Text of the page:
Hobbist to Freelancer

Learning how to program has always been a personal interest of mine, and I often found myself kicking my own self to do better. I was good at what I did, and I’m even better at what I do now, but I always struck myself as some belittled developer. That is, until a some friends told me I should be making it a career with the work I’ve contributed. Doing this as a quick way to make money would be a misinterpretation, it takes knowledge and wisdom, but this does open others up to supporting themselves.

There are a few things I want to point out, in order to getting a better chance.

programming imageBuilding Profiles & Portfolio

Having a well organized portfolio to reference to makes discussions quicker and more to the point, and allows a better review to be hired.

  • If you already haven’t, create some documents you can readily access. Obviously a Resume and a default Cover Letter are key, but keeping track of other things like Job Experience, Profile Links, References, ect. makes designing Job Applications more interchangeable and direct.
  • Create/build and keep track of online profiles. Some common ones would be Linkedin, GitHub, StackOverflow. Make sure to have plenty of information that is well organized.
  • Decide on a Portfolio to use as a central point that also links to other sites. I would be recommended using your own site, but using a public profile will do just as well.

establish and build profiles

Create Samples & Track Projects

Going by word isn’t always going to cut it, and of course you have to be able to walk the walk.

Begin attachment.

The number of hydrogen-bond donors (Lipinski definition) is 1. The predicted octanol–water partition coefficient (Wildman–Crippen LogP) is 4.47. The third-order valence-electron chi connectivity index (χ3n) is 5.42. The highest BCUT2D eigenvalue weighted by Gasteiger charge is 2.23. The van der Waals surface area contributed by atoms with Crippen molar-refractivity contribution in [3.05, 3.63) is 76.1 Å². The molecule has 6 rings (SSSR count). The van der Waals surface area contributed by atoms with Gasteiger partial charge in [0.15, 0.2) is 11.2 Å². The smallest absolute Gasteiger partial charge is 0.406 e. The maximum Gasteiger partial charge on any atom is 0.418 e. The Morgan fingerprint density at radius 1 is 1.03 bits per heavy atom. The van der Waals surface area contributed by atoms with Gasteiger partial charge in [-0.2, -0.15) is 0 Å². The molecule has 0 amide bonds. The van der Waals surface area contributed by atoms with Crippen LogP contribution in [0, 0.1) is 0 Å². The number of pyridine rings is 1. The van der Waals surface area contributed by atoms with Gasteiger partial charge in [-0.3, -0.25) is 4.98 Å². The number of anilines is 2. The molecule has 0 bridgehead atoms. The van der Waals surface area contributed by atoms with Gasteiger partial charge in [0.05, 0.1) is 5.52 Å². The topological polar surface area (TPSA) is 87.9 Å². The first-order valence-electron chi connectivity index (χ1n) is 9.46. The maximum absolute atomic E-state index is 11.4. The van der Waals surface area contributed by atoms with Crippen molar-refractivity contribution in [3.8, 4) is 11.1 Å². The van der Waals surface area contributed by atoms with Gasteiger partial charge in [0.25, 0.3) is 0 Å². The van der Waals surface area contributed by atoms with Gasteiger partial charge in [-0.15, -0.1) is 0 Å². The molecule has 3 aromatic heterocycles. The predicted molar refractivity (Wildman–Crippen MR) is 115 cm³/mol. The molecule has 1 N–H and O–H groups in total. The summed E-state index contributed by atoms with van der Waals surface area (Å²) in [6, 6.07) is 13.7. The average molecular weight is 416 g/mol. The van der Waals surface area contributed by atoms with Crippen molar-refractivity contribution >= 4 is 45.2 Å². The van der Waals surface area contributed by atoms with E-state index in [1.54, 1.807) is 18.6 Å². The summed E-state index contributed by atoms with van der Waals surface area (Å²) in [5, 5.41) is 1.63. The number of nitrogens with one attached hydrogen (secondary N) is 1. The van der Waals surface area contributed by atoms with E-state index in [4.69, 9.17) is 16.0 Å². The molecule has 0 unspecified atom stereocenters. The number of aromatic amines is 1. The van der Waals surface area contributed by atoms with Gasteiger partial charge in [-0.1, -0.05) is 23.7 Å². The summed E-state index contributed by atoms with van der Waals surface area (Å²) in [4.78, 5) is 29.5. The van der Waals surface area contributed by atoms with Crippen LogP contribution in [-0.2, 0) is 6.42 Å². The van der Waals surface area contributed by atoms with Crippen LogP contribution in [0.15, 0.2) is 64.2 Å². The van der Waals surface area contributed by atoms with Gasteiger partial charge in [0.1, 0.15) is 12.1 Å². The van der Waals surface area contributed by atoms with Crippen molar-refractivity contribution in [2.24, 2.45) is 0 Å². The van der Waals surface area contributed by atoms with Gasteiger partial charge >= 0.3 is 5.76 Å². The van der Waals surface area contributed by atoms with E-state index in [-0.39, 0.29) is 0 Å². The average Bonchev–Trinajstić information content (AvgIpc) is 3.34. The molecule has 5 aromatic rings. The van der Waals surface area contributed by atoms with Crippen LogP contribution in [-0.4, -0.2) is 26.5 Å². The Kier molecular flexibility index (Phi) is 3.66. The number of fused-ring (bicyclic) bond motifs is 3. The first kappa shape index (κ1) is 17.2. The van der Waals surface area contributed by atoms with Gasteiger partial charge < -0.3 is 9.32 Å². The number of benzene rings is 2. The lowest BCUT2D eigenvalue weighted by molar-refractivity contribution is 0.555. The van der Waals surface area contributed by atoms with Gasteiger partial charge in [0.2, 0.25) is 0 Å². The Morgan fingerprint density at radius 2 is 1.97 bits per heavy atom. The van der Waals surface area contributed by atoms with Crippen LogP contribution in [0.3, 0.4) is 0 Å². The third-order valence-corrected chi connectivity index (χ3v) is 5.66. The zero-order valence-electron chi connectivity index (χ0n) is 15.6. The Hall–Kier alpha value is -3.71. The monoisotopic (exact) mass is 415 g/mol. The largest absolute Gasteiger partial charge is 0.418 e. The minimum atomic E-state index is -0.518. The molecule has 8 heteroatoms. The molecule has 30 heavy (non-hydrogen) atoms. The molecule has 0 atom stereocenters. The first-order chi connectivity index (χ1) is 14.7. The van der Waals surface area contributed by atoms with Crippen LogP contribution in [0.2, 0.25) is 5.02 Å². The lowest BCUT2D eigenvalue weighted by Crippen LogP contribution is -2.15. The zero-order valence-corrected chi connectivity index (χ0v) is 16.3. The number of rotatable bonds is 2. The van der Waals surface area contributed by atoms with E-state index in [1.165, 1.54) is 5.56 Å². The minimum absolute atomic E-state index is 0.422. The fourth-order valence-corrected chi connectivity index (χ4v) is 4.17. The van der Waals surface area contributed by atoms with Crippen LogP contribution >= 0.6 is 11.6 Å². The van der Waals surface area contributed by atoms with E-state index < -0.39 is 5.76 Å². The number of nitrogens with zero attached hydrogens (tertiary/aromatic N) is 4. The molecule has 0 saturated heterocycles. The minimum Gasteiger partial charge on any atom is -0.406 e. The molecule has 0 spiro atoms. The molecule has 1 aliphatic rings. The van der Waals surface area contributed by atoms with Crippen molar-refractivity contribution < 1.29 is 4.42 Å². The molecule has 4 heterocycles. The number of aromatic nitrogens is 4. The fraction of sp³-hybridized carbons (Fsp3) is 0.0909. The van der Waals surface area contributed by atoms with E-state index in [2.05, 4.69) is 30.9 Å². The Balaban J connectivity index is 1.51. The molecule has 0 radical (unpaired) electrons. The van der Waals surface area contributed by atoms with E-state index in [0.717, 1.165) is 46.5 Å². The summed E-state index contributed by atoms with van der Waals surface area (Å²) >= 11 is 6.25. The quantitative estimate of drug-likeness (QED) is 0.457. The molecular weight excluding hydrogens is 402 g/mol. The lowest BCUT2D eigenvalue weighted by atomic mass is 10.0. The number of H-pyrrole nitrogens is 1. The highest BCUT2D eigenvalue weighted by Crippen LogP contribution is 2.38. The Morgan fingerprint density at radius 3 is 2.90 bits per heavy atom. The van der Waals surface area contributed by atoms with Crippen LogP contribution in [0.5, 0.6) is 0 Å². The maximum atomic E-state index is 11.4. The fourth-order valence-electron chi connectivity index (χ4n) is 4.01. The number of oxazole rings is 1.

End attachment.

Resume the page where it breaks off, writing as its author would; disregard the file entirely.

• Develop plugins & extensions. All this requires is the knowledge of what you’re building on. So you don’t have to worry about costs. Just make sure to link it to keep track of it; GitHub is pretty useful.
  • Create the work beforehand, and allow others to demo it. Basically gotta prove yourself.

create Samples

Freelancing Websites

Perhaps this would be seen as the juicy part. However, that it is not for a few reasons. All sites in general want some kind of cut, and most don’t provide a proper environment to work in. Some provide some ideal features, but I personally haven’t found anything I fully endorse.

However, there are a few worth mentioning.

  • UpWork – Considered ideal. The site offers the same thing as other public sites, but has key features that would normally be reserved in membership sites. For instance, they provide Skill Tests, Track Record, and a Time Tracker.
  • Freelancer – Probably one of the more popular sites I came across. It’s more of just a job board if anything, and probably won’t produce the results.
  • Indeed (That’s right) – As far as I know, Indeed provides the most central point for most businesses to post jobs, and that includes small businesses.

I’m always open to other suggestions, since there seems to be plenty of room for a site to become a general establishment to the public.

Quality Assurance

There’s 2 choices you’ll be faced with. A fixed price, or an hourly rate. I normally favor hourly rates since it can be hard to determine the severity of the situation. As a fixed price, getting from beginning to end is pretty much the only worry. However, as an hourly rate, there is the pressure from others worrying about the time being spent, and it’s completely understandable.

  • Keep an open track of the projects. GitHub Projects or Trello are good examples.
  • Visually prove the work. There’s freelancing time tracker apps to take screenshot, or you can record/stream your progress.

Leave a Reply

Your email address will not be published. Required fields are marked *